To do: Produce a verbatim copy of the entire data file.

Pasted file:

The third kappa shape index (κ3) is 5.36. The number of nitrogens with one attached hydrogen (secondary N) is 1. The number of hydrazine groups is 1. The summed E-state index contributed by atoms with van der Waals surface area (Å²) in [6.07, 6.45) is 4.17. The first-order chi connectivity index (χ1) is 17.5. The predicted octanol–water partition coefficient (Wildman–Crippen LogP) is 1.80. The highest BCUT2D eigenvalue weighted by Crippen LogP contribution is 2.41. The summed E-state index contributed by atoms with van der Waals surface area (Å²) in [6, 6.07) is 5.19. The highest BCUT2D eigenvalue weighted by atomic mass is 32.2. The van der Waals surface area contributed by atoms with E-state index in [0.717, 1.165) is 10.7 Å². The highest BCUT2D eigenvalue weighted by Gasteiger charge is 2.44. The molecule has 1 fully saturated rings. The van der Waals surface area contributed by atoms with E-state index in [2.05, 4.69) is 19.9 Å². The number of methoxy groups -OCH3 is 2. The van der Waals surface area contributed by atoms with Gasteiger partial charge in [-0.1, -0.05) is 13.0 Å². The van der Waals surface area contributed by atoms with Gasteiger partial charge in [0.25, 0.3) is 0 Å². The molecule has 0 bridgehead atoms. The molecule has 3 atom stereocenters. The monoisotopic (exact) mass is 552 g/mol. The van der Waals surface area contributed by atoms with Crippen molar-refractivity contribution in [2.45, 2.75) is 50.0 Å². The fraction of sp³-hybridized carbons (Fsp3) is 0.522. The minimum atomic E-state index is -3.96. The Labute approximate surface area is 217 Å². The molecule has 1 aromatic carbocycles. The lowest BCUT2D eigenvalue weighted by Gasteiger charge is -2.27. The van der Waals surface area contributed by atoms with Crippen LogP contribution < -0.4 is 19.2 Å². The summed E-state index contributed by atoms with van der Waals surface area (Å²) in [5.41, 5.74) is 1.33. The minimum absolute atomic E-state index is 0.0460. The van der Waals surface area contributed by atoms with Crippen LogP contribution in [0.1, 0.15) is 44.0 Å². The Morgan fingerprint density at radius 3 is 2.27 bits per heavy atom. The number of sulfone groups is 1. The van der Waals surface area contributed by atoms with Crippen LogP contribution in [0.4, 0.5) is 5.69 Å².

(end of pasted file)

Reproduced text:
The third kappa shape index (κ3) is 5.36. The number of nitrogens with one attached hydrogen (secondary N) is 1. The number of hydrazine groups is 1. The summed E-state index contributed by atoms with van der Waals surface area (Å²) in [6.07, 6.45) is 4.17. The first-order chi connectivity index (χ1) is 17.5. The predicted octanol–water partition coefficient (Wildman–Crippen LogP) is 1.80. The highest BCUT2D eigenvalue weighted by Crippen LogP contribution is 2.41. The summed E-state index contributed by atoms with van der Waals surface area (Å²) in [6, 6.07) is 5.19. The highest BCUT2D eigenvalue weighted by atomic mass is 32.2. The van der Waals surface area contributed by atoms with E-state index in [0.717, 1.165) is 10.7 Å². The highest BCUT2D eigenvalue weighted by Gasteiger charge is 2.44. The molecule has 1 fully saturated rings. The van der Waals surface area contributed by atoms with E-state index in [2.05, 4.69) is 19.9 Å². The number of methoxy groups -OCH3 is 2. The van der Waals surface area contributed by atoms with Gasteiger partial charge in [-0.1, -0.05) is 13.0 Å². The van der Waals surface area contributed by atoms with Gasteiger partial charge in [0.25, 0.3) is 0 Å². The molecule has 0 bridgehead atoms. The molecule has 3 atom stereocenters. The monoisotopic (exact) mass is 552 g/mol. The van der Waals surface area contributed by atoms with Crippen molar-refractivity contribution in [2.45, 2.75) is 50.0 Å². The fraction of sp³-hybridized carbons (Fsp3) is 0.522. The minimum atomic E-state index is -3.96. The Labute approximate surface area is 217 Å². The molecule has 1 aromatic carbocycles. The lowest BCUT2D eigenvalue weighted by Gasteiger charge is -2.27. The van der Waals surface area contributed by atoms with Crippen LogP contribution < -0.4 is 19.2 Å². The summed E-state index contributed by atoms with van der Waals surface area (Å²) in [5.41, 5.74) is 1.33. The minimum absolute atomic E-state index is 0.0460. The van der Waals surface area contributed by atoms with Crippen LogP contribution in [0.1, 0.15) is 44.0 Å². The Morgan fingerprint density at radius 3 is 2.27 bits per heavy atom. The number of sulfone groups is 1. The van der Waals surface area contributed by atoms with Crippen LogP contribution in [0.4, 0.5) is 5.69 Å².